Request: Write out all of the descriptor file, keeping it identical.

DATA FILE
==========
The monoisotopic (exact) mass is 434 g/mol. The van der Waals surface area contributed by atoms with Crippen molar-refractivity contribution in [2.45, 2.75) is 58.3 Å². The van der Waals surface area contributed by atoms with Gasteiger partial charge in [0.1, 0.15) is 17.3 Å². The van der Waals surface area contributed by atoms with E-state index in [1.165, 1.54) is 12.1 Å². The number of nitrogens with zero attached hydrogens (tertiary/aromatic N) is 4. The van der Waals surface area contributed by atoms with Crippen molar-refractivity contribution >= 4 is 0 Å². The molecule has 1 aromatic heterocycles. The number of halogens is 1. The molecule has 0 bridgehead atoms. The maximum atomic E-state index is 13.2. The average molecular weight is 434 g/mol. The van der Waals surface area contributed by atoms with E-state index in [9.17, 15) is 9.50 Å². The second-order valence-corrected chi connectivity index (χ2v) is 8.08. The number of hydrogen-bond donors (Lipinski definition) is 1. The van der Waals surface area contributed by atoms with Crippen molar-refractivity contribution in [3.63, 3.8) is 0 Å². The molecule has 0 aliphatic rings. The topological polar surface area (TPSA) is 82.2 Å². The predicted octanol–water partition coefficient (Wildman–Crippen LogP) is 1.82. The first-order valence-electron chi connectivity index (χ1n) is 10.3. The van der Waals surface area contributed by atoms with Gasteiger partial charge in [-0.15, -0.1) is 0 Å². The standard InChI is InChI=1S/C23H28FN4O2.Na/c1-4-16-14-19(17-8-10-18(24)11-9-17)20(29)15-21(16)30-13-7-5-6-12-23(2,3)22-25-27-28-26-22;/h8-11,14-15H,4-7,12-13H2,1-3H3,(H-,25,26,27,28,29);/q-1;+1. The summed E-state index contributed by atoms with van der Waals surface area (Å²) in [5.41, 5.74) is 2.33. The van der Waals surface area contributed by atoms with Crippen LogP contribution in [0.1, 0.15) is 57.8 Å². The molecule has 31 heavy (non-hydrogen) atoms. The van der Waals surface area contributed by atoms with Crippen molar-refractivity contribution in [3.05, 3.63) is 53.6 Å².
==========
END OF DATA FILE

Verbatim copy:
The monoisotopic (exact) mass is 434 g/mol. The van der Waals surface area contributed by atoms with Crippen molar-refractivity contribution in [2.45, 2.75) is 58.3 Å². The van der Waals surface area contributed by atoms with Gasteiger partial charge in [0.1, 0.15) is 17.3 Å². The van der Waals surface area contributed by atoms with E-state index in [1.165, 1.54) is 12.1 Å². The number of nitrogens with zero attached hydrogens (tertiary/aromatic N) is 4. The van der Waals surface area contributed by atoms with Crippen molar-refractivity contribution >= 4 is 0 Å². The molecule has 1 aromatic heterocycles. The number of halogens is 1. The molecule has 0 bridgehead atoms. The maximum atomic E-state index is 13.2. The average molecular weight is 434 g/mol. The van der Waals surface area contributed by atoms with E-state index in [9.17, 15) is 9.50 Å². The second-order valence-corrected chi connectivity index (χ2v) is 8.08. The number of hydrogen-bond donors (Lipinski definition) is 1. The van der Waals surface area contributed by atoms with Crippen molar-refractivity contribution in [3.63, 3.8) is 0 Å². The molecule has 0 aliphatic rings. The topological polar surface area (TPSA) is 82.2 Å². The predicted octanol–water partition coefficient (Wildman–Crippen LogP) is 1.82. The first-order valence-electron chi connectivity index (χ1n) is 10.3. The van der Waals surface area contributed by atoms with Gasteiger partial charge in [-0.15, -0.1) is 0 Å². The standard InChI is InChI=1S/C23H28FN4O2.Na/c1-4-16-14-19(17-8-10-18(24)11-9-17)20(29)15-21(16)30-13-7-5-6-12-23(2,3)22-25-27-28-26-22;/h8-11,14-15H,4-7,12-13H2,1-3H3,(H-,25,26,27,28,29);/q-1;+1. The summed E-state index contributed by atoms with van der Waals surface area (Å²) in [5.41, 5.74) is 2.33. The van der Waals surface area contributed by atoms with Crippen LogP contribution in [0.1, 0.15) is 57.8 Å². The molecule has 31 heavy (non-hydrogen) atoms. The van der Waals surface area contributed by atoms with Crippen molar-refractivity contribution in [3.05, 3.63) is 53.6 Å².